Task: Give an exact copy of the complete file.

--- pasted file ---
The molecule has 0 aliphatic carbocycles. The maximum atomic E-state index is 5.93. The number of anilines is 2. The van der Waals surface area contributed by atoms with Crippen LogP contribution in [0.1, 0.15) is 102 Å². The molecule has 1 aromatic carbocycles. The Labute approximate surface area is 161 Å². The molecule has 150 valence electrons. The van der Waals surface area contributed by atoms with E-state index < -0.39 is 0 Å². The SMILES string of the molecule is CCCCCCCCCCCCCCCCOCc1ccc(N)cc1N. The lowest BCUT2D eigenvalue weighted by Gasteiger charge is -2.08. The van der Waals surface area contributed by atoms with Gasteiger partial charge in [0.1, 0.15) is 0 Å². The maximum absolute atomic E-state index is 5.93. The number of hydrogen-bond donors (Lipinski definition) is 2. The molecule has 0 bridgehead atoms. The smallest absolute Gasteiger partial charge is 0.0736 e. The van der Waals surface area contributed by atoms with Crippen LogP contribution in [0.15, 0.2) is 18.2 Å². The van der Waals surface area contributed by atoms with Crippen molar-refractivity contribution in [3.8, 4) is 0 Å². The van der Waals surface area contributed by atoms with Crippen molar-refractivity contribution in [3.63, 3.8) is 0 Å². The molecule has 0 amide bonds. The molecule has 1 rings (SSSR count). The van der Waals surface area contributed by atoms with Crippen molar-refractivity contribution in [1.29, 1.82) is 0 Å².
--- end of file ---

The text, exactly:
The molecule has 0 aliphatic carbocycles. The maximum atomic E-state index is 5.93. The number of anilines is 2. The van der Waals surface area contributed by atoms with Crippen LogP contribution in [0.1, 0.15) is 102 Å². The molecule has 1 aromatic carbocycles. The Labute approximate surface area is 161 Å². The molecule has 150 valence electrons. The van der Waals surface area contributed by atoms with E-state index < -0.39 is 0 Å². The SMILES string of the molecule is CCCCCCCCCCCCCCCCOCc1ccc(N)cc1N. The lowest BCUT2D eigenvalue weighted by Gasteiger charge is -2.08. The van der Waals surface area contributed by atoms with Gasteiger partial charge in [0.1, 0.15) is 0 Å². The maximum absolute atomic E-state index is 5.93. The number of hydrogen-bond donors (Lipinski definition) is 2. The molecule has 0 bridgehead atoms. The smallest absolute Gasteiger partial charge is 0.0736 e. The van der Waals surface area contributed by atoms with Crippen LogP contribution in [0.15, 0.2) is 18.2 Å². The van der Waals surface area contributed by atoms with Crippen molar-refractivity contribution in [3.8, 4) is 0 Å². The van der Waals surface area contributed by atoms with Crippen molar-refractivity contribution in [3.63, 3.8) is 0 Å². The molecule has 0 amide bonds. The molecule has 1 rings (SSSR count). The van der Waals surface area contributed by atoms with Crippen molar-refractivity contribution in [1.29, 1.82) is 0 Å².